A federal judge has denied a last-minute plea to stop the Dakota Access pipeline, allowing the $3.8 billion oil pipeline to begin operating as early as next week.
U.S. District Judge James A. Boasberg ruled Tuesday that the Cheyenne River Sioux and Standing Rock Sioux are unlikely to prevail on the merits of their challenge to his March 7 decision, saying the court “believes that Plaintiff does not have a strong case on appeal.”
A status report filed Monday by Dakota Access LLC said oil is expected to start flowing through the North Dakota section of the 1,172-mile, four-state pipeline sometime from Monday through Wednesday, “depending upon the success of the testing.”
Another status report is expected to be filed with the court on Monday.
The tribes had asked for a preliminary injunction to stop the pipeline on religious grounds, arguing that flowing oil underneath Lake Oahe would desecrate the water, which is sacred to the tribes, and fulfill the “black snake prophecy.”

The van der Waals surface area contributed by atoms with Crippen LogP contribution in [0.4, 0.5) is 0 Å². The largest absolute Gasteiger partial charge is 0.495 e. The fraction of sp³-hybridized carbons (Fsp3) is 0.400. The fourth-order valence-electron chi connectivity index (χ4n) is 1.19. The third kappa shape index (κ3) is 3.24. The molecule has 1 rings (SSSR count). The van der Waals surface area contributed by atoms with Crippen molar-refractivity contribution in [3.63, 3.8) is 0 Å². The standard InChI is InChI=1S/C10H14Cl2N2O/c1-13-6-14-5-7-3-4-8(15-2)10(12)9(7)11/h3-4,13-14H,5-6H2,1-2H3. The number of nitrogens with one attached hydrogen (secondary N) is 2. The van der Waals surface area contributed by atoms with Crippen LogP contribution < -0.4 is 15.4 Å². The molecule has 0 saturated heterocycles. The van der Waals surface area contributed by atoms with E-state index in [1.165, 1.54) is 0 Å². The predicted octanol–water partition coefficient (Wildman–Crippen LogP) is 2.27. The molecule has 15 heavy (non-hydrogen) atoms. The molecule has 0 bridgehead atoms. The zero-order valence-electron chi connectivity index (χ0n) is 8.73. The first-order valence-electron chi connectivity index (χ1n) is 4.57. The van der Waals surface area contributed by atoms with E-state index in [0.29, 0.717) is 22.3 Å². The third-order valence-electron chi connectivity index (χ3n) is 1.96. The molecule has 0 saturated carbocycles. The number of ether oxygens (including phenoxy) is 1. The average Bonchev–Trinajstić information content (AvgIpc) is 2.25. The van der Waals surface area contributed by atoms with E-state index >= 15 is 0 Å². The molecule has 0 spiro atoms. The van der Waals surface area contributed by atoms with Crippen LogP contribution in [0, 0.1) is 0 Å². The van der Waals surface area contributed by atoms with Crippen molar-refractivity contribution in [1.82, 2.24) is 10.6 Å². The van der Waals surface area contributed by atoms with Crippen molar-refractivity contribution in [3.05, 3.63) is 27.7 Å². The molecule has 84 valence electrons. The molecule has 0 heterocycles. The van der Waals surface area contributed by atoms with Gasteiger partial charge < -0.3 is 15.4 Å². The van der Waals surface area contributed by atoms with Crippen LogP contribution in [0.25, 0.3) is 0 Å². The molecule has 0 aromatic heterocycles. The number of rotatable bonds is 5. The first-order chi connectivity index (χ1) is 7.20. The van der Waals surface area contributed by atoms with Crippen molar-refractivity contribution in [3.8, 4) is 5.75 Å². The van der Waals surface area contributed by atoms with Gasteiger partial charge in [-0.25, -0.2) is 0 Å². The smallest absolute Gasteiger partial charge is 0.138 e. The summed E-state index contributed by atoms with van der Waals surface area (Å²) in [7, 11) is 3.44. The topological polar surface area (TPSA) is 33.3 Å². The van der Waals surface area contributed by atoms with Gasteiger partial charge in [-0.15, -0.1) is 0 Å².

Last week, however, the judge pointed out that a natural gas pipeline already runs under Lake Oahe and that other oil pipelines cross the Missouri River upstream from the lake, which is man-made and only 60 years old.
“As to the remaining factors, the Court acknowledges that the Tribe is likely to suffer irreparable harm to its members’ religious exercise if oil is introduced into the pipeline, but Dakota Access would also be substantially harmed by an injunction, given the financial and logistical injuries that would ensue,” Judge Boasberg said in his Tuesday opinion.